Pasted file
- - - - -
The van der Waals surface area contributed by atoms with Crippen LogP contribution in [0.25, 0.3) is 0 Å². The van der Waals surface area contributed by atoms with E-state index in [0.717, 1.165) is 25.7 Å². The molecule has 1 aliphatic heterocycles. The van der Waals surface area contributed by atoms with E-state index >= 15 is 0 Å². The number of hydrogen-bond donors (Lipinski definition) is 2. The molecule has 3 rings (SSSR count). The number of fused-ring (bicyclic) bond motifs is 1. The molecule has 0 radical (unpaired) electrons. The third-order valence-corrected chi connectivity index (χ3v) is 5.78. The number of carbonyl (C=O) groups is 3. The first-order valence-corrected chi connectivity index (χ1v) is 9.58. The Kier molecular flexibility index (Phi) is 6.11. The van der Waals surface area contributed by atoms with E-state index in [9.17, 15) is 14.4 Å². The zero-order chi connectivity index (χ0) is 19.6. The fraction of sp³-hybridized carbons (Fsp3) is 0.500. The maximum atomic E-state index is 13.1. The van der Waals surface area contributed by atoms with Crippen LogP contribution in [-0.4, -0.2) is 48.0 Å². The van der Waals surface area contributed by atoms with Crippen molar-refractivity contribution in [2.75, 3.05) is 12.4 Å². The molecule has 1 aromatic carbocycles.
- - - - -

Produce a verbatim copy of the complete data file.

The van der Waals surface area contributed by atoms with Crippen LogP contribution in [0.25, 0.3) is 0 Å². The van der Waals surface area contributed by atoms with E-state index in [0.717, 1.165) is 25.7 Å². The molecule has 1 aliphatic heterocycles. The van der Waals surface area contributed by atoms with E-state index >= 15 is 0 Å². The number of hydrogen-bond donors (Lipinski definition) is 2. The molecule has 3 rings (SSSR count). The number of fused-ring (bicyclic) bond motifs is 1. The molecule has 0 radical (unpaired) electrons. The third-order valence-corrected chi connectivity index (χ3v) is 5.78. The number of carbonyl (C=O) groups is 3. The first-order valence-corrected chi connectivity index (χ1v) is 9.58. The Kier molecular flexibility index (Phi) is 6.11. The van der Waals surface area contributed by atoms with E-state index in [9.17, 15) is 14.4 Å². The zero-order chi connectivity index (χ0) is 19.6. The fraction of sp³-hybridized carbons (Fsp3) is 0.500. The maximum atomic E-state index is 13.1. The van der Waals surface area contributed by atoms with Crippen LogP contribution in [-0.4, -0.2) is 48.0 Å². The van der Waals surface area contributed by atoms with Crippen molar-refractivity contribution in [2.75, 3.05) is 12.4 Å². The molecule has 1 aromatic carbocycles.